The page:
Many rehired employees have the capacity to negotiate from a point of strength with employers who wish to rehire them.  Smart job seekers can regain benefits, higher salaries, and other tenured perks, if the company has the financial capacity.  No company is legally obligated to provide the grandfathering of benefits, privileges, or perks. But offering these in small or incremental amounts could be a deciding factor to hiring back a special skills or unique employee that can give the company an edge against the competition.  Alumnus should get everything negotiated in the final interview for an offer of (rehire) employment letter so there is no misunderstanding once onboard.

Dawn Boyer is the owner of D. Boyer Consulting (http://dboyerconsulting.com), a human resources consulting firm for small business and 8(a) government contracting companies.  She can be reached at Dawn.Boyer@me.com.

 

New LinkedIn Class this upcoming Thursday, 9/23/2010 Va. Beach, VA

Build a LinkedIn POWER PROFILE That Will

Get You NOTICED

Thursday, September 23, 2010

(late morning or early evening)

FINALLY!  Training Sessions Designed To Promote YOU!

Do you want to learn?

  • How do you create a LinkedIn Power profile that will get you noticed?
  • Do you want to build a bigger, better, profile that will draw attention to you and/or your company or business?
  • How to establish your credibility as a subject matter expert in your social community?
  • How and why do you join groups?
  • How to find a job or research a company?
  • … and so much more
SIGN UP TODAY!

Space is limited for each of the two-hour sessions.

LOCATION:

College Park Executive Suites, LLC (CPES)

900 Commonwealth Place, Suite 200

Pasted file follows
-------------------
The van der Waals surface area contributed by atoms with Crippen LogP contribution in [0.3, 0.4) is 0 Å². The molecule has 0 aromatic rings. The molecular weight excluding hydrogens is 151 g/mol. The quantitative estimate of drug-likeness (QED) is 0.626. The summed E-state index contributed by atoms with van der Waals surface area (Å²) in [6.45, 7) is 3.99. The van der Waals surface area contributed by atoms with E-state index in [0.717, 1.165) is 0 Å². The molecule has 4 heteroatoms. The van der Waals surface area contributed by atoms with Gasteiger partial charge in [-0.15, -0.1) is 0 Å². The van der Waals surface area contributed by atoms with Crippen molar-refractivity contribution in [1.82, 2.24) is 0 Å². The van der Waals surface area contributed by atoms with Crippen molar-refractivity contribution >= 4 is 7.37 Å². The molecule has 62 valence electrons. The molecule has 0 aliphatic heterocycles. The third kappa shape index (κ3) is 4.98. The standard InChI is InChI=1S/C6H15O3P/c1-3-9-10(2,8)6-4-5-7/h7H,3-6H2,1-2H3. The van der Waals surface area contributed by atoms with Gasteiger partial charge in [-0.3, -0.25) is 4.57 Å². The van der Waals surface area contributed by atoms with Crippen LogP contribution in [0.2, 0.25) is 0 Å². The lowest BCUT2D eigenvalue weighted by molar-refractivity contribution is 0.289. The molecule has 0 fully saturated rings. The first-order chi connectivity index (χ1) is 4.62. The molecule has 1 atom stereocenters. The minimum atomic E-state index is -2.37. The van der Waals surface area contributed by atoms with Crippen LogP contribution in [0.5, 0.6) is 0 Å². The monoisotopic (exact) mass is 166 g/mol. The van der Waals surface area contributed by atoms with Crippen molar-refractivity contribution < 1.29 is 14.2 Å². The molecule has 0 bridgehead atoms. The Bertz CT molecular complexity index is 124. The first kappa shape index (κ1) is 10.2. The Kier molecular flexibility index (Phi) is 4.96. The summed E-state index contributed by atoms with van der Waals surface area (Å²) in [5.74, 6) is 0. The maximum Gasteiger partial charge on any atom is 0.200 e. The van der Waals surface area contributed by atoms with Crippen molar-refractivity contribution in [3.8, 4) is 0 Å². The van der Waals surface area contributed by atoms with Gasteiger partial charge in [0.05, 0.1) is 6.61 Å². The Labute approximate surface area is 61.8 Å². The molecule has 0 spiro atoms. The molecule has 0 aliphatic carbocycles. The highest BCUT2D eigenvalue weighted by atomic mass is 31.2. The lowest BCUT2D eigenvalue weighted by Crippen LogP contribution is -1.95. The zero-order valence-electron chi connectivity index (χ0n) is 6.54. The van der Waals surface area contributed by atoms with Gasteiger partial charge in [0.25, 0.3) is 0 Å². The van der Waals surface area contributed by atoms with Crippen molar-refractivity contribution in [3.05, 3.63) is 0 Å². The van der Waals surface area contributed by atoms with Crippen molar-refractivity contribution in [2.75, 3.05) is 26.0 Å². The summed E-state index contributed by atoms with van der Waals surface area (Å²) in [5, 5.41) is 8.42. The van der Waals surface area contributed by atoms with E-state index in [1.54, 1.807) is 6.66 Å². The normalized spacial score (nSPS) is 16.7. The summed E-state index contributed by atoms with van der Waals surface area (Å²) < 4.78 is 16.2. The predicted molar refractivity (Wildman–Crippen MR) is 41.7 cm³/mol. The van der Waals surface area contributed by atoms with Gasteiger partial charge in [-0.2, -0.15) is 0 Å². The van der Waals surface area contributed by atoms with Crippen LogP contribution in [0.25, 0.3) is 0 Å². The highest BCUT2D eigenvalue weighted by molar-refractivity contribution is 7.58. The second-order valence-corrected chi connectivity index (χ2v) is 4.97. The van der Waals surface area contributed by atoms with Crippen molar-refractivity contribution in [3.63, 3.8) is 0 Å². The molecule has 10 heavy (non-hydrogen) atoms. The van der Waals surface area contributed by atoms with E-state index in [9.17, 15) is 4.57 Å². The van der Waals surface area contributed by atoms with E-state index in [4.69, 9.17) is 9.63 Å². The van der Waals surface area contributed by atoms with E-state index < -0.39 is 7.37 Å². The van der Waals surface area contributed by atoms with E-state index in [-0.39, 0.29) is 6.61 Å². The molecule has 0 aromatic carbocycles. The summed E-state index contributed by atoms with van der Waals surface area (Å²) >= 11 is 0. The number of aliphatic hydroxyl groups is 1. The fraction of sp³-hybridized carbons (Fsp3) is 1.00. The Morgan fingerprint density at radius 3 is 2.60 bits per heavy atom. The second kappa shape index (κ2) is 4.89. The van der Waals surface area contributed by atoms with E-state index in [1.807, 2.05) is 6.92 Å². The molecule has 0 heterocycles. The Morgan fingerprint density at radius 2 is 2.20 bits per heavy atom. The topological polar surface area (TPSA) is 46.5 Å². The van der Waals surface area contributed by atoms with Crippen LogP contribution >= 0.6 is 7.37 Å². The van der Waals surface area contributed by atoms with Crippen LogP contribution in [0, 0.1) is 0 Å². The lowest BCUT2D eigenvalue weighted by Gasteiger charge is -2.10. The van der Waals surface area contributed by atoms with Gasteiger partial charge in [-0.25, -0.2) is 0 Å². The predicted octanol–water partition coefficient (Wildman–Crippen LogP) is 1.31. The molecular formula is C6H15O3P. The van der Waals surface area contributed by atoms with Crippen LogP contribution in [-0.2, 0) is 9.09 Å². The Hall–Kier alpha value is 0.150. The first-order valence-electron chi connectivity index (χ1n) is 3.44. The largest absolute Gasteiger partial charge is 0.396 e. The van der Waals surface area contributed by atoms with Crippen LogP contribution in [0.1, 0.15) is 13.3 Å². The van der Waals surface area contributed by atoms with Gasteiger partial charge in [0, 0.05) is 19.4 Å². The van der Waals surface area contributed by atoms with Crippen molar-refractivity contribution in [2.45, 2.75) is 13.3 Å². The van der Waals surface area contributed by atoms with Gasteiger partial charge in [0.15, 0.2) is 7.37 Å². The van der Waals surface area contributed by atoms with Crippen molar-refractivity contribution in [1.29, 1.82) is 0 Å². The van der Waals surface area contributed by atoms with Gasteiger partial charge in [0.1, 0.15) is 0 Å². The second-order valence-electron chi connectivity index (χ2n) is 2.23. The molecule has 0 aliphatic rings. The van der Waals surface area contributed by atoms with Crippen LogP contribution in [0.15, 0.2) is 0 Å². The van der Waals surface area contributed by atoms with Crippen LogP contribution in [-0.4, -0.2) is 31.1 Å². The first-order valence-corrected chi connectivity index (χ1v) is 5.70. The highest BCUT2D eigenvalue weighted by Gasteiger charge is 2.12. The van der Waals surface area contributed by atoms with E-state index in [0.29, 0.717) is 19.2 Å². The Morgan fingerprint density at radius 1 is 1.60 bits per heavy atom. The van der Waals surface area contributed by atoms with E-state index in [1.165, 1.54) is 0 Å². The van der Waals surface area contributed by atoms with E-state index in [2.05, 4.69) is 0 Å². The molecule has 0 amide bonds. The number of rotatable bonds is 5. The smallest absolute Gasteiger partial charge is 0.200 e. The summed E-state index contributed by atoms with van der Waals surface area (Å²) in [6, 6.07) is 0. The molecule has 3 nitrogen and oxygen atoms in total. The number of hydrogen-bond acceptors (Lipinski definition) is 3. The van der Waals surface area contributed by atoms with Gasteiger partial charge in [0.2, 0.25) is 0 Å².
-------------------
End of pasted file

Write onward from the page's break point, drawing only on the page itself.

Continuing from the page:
Virginia Beach, VA 23464 VALUE PROPOSITION: Business Profits or a Headhunters Goldmine (You!) Presenter: Dawn Boyer THURSDAY, SEPTEMBER 23, 2010 Organizer: Karen Clements TIME CLASS

  • 10:00 am – 12:00 noon
LinkedIn Power Profiles
  • 5:30 pm – 8:00 pm
LinkedIn Power Profiles About the Hostess: RSVP Today!

http://linkedin9-23.eventbrite.com/

Price: Only $30.00 pre-paid, $40.00 at the door. College Park Executive Suites Owner/Manager, Jackie Gilmartin, is hosting this event.

Take time to look around while you are here.  CPES has full-service executive suites with a professional image to accommodate your business needs.

Are attending job fairs still useful in this electronic age of resume posting? (Part 2)

Are attending job fairs still useful in this electronic age of resume posting? (Part 2)

Part 1 (http://tinyurl.com/244uqse) imparted knowledge about why employers attend job fairs, and this article will explain why job seekers should attend, even though they think they are a waste of time.

Job fairs are common in Norfolk, Virginia Beach, and Chesapeake.  Some folks travel from other places to attend, or they drive to Washington, DC or the “triangle” in North Carolina for what they think may be a good venue.  I’ve hear many job seekers complain that a job fair wasn’t up to snuff, they wasted their money, employers didn’t have any jobs, no one accepted resumes, or wanted to interview them. Walking in, have zero expectations, but prepare for positive actions you can take to make it worth your while, regardless of the number or type of employees and their interest or number of current job openings.

What to take to a job fair?  Hard copy resumes for those few companies decide to review it or keep it.  Make sure cell and/or home phone numbers and an email address is at the top.  If you can obtain some business cards (with a concise list of capabilities on the back of the card and your website URL for your resume), provide those at each booth.  Dress for success at these events – do not walk in the door in sloppy clothes, leisure wear, or beach get-up.

Actions to take at a job fair to get that return on investment and make yourself memorable: